Armenian forces have continued to shell residential areas in Azerbaijani districts, severely violating the terms of a ceasefire, which was meant to halt the fighting along the Line of Contact in the occupied Nagorno-Karabakh region of Azerbaijan.
"The Armenian armed forces do not adhere to the humanitarian truce and continue inflicting rocket and artillery fire at Azerbaijan’s cities and villages located away from the area of combat operations. On October 10 and 11, at different times, the invasive troops fired at the Ganja and Mingachevir cities, as well as the villages of Goranboy, Terter, Aghdam, Aghjabedi, Fizuli, and Jabrayil regions," the Defense Ministry of Azerbaijan said in a post on its official Facebook page one day after the humanitarian ceasefire came into effect.
Today, the ministry made a similar statement about the Goranboy, Terter and Aghdam regions, which were subjected to artillery fire by Armenian forces.
The humanitarian ceasefire was agreed after 11 hours of talks between the Russian, Armenian, and Azerbaijani foreign ministers in Moscow on Friday and early Saturday. The agreement aims to put an end to hostilities between Armenia and Azerbaijan after two weeks of fighting over the Nagorno-Karabakh region, an internationally recognized territory of Azerbaijan that remains occupied by Armenia. The deal allows for both countries to exchange captives and fallen soldiers through the mediation of the International Committee of the Red Cross.
Shortly after the attacks on Aghdam and Tartar cities, the Armenian armed forces targeted Azerbaijan’s second-largest city of Ganja, which is more than 60 kilometers away from the conflict zone, killing 10 Azerbaijani civilians, including 5 women, and injuring 35 innocent people, including 16 women and 6 children.
The similar attacks were committed on the central Azerbaijani city of Mingachevir, which hosts the country's largest hydroelectric power and water reservoir, twice. However, the latest Armenian attack on Azerbaijan's fourth most populated city, which is home to the country's largest water dam, resulted in no serious damage to infrastructure and civilians thanks to prompt actions taken by the Azerbaijani forces, according to Hikmet Hajiyev, Assistant of the Azerbaijani president and Head of Foreign Policy Affairs Department of the Presidential Administration.
"Armenia launched NATO Code name "SCUD" ballistic missile to Mingachevir city of Azerbaijan from its territory. It was destroyed by our air defense forces S-300. In launchpad insulting Armenian speech sounds. Armenia's state terror must be stopped," Hajiyev tweeted on the evening of Saturday, uploading a video showing the missile launch by Armenian forces.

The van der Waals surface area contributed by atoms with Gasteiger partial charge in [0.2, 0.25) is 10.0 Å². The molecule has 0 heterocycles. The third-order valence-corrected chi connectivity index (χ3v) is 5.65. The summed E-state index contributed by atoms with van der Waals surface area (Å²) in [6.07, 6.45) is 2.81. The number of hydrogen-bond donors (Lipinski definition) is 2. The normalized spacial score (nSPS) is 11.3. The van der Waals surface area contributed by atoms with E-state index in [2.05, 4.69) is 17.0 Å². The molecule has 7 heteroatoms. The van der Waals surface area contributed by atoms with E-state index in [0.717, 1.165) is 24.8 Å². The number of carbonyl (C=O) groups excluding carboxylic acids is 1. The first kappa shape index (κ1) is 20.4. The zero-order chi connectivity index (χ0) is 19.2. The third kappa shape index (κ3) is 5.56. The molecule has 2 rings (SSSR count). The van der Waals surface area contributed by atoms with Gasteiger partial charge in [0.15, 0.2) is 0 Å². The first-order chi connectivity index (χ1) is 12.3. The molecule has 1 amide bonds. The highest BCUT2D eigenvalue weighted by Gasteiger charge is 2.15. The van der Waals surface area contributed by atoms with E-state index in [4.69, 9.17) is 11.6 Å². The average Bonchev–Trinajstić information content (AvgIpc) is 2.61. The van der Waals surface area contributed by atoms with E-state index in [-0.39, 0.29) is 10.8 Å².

Officials at the National Center of Environmental Forecasting believe that the consequences of a possible strike on the Mingachevir reservoir could be catastrophic for Azerbaijan and the entire region. As a result of such an attack, water from the dam could inundate a huge territory in Azerbaijan stretching from the country's central part toward the east up to the capital Baku over 240 kilometers. Such damage could lead to environmental, infrastructure and humanitarian disasters, which could kill countless civilians.
Over the past two weeks of intense fighting between the two South Caucasus countries, Armenia's forces have launched intensive missile attacks against Barda and Beylagan. They also hit the Khizi-Absheron region near Azerbaijan’s capital Baku with mid-range missiles.
The skirmishes broke out after Armenia's forces deployed in the occupied Azerbaijani lands hit Azerbaijani civilian settlements and military positions. Since the deadly clashes erupted on September 27, Armenia's forces have constantly shelled densely populated areas, and strategically important civilian and energy infrastructure, located far from the frontline.
A total of 41 civilians in Azerbaijan have been killed, while 205 people have been injured as a result of Armenia's planned aggression against Azerbaijani civilian settlements.
Additionally, Armenian forces targeted the Baku-Tbilisi-Ceyhan (BTC) pipeline with a prohibited cluster rocket. The air defense units of Azerbaijan neutralized the missile before it reached the strategically important energy infrastructure, which transports crude oil from Azerbaijan to the markets in Europe.
Armenia's offensive along the Line of Contact prompted immediate counter-attack measures by Azerbaijani forces. The national army has so far liberated the city of Jabrayil, the settlements of Hadrut and Sugovushan, and more than thirty villages in the districts of Jabrayil, Fuzuli, Khojavand and Tartar from Armenia’s occupation.
The occupation of Azerbaijan's Nagorno-Karabakh region by Armenia came after both nations gained independence following the Soviet Union’s dissolution in 1991. Armenia launched a military campaign against Azerbaijan with the aim of occupying the Nagorno-Karabakh region. A large-scale war between the two countries lasted until a ceasefire deal was reached in 1994. As a result of the bloody war, Armenia occupied 20 percent of Azerbaijan’s internationally recognized territories – the Nagorno-Karabakh region and seven surrounding districts. Azerbaijan faced a humanitarian crisis during the war, in which 30,000 of its citizens were killed, while one million others were forcibly displaced from their homeland.
Although the United Nations Security Council adopted four resolutions demanding the immediate withdrawal of the occupying forces from Azerbaijani lands and the return of internally displaced Azerbaijanis to their ancestral lands, Armenia has failed to comply with all four legally binding documents.